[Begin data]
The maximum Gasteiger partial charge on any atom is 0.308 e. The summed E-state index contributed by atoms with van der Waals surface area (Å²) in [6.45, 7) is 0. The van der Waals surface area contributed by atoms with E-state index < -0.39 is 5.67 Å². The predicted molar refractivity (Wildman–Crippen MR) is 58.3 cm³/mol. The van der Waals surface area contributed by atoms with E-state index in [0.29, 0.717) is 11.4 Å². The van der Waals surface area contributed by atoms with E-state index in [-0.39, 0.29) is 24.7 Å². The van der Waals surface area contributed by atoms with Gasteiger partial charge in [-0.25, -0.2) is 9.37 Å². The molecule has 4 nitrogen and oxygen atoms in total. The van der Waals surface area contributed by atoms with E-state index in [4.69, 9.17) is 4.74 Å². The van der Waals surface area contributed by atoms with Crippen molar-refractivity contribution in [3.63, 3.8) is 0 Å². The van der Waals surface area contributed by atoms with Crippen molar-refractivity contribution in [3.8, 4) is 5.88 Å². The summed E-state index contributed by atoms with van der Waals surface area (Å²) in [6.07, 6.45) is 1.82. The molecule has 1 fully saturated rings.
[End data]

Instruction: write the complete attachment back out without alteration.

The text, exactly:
The maximum Gasteiger partial charge on any atom is 0.308 e. The summed E-state index contributed by atoms with van der Waals surface area (Å²) in [6.45, 7) is 0. The van der Waals surface area contributed by atoms with E-state index < -0.39 is 5.67 Å². The predicted molar refractivity (Wildman–Crippen MR) is 58.3 cm³/mol. The van der Waals surface area contributed by atoms with E-state index in [0.29, 0.717) is 11.4 Å². The van der Waals surface area contributed by atoms with E-state index in [-0.39, 0.29) is 24.7 Å². The van der Waals surface area contributed by atoms with Gasteiger partial charge in [-0.25, -0.2) is 9.37 Å². The molecule has 4 nitrogen and oxygen atoms in total. The van der Waals surface area contributed by atoms with E-state index in [4.69, 9.17) is 4.74 Å². The van der Waals surface area contributed by atoms with Crippen molar-refractivity contribution in [3.63, 3.8) is 0 Å². The van der Waals surface area contributed by atoms with Crippen molar-refractivity contribution in [3.8, 4) is 5.88 Å². The summed E-state index contributed by atoms with van der Waals surface area (Å²) in [6.07, 6.45) is 1.82. The molecule has 1 fully saturated rings.